I was looking through some old concert ticket stubs (yeah, I’m a pack rat), thinking of summer concerts of days past. I came across an August 1, 1999, show for Soul Coughing at Stubb’s in Austin. At the time, I was a sportswriting intern at the Austin American-Statesman.I’ll always remember the show because a) I saw Soul Coughing; and b) Morphine was on the bill. But, sadly, about a month earlier, Mark Sandman passed away on stage of a heart attack at a concert in Rome. He was only 47.
Clearly, the news of his death wasn’t on par with someone like a John Lennon; however, I was (still am) totally into Morphine. That band was doing things musically that few — if any — were: Billy Conway on drums, Dana Colley on saxophone and Sandman playing a homemade two-string bass. It was sometimes amazing what they were able to coax out of such minimal instrumentation. The low-end vibes were downright (dare I say it?) sexy. For proof, check Cure For Pain, the group’s sophomore — and breakthrough — album.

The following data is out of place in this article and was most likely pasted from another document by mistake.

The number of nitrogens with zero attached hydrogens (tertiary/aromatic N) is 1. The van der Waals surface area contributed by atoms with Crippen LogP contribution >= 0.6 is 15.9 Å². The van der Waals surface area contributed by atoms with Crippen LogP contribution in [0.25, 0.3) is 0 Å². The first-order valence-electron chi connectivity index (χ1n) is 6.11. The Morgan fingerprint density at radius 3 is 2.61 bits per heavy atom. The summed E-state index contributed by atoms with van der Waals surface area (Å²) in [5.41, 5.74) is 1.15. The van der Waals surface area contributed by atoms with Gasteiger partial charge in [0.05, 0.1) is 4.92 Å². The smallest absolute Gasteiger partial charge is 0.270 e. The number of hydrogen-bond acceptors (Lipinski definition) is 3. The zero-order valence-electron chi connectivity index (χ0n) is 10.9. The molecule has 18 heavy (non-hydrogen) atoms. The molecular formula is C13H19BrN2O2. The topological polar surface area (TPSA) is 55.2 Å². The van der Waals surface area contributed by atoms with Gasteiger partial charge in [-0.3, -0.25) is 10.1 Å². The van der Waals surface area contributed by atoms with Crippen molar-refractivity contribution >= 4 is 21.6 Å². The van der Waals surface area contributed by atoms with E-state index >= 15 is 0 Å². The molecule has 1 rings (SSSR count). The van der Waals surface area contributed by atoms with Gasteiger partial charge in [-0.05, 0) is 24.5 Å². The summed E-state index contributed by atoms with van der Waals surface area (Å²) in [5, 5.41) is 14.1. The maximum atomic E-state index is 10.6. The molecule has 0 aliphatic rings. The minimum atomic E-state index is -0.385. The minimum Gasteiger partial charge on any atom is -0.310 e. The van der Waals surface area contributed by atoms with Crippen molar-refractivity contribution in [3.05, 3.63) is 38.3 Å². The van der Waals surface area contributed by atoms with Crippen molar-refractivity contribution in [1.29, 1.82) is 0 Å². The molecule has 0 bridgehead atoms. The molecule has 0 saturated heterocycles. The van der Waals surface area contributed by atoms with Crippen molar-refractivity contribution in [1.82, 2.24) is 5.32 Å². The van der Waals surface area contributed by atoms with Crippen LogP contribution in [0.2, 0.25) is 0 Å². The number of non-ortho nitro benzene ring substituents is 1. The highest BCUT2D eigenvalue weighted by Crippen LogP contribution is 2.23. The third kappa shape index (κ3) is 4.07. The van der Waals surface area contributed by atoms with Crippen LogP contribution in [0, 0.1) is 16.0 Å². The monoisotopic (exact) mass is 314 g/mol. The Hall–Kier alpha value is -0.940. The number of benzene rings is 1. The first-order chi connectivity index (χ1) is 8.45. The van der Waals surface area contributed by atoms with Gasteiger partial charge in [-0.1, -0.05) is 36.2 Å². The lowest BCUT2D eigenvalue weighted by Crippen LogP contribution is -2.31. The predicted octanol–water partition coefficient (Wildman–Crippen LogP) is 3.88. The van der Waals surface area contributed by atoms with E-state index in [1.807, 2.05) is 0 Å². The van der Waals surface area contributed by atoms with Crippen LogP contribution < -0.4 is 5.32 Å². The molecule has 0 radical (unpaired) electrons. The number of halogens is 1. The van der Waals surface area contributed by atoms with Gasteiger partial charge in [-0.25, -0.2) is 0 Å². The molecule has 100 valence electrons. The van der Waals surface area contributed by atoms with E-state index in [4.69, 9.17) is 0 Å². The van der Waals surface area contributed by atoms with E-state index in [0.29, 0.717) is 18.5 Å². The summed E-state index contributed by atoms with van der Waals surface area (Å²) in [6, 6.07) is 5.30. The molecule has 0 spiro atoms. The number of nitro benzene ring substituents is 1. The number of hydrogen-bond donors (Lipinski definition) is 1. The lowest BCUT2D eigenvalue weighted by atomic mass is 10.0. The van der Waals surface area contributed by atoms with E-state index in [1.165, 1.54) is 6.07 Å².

Colley and Conway went on to form the Twinemen, a fine outfit but, frankly, it was hard not to think that Sandman should still be around. A box set — Sandbox — came out last year, with two discs of Sandman material compiled by Colley and Conway, plus a DVD. (I have yet to purchase.)
So, here’s to remembering Morphine:
Cure for Pain (audio stripped from enhanced video on Bootleg Detroit; song performed live at The Montreux Jazz Festival in 1995)
Pulled Over the Car (from B-Sides and Otherwise; originally from Japanese CD release of Yes)
Thursday (from Cure for Pain; listen to the bass!)
Potion(from Like Swimming; listen to the sax!)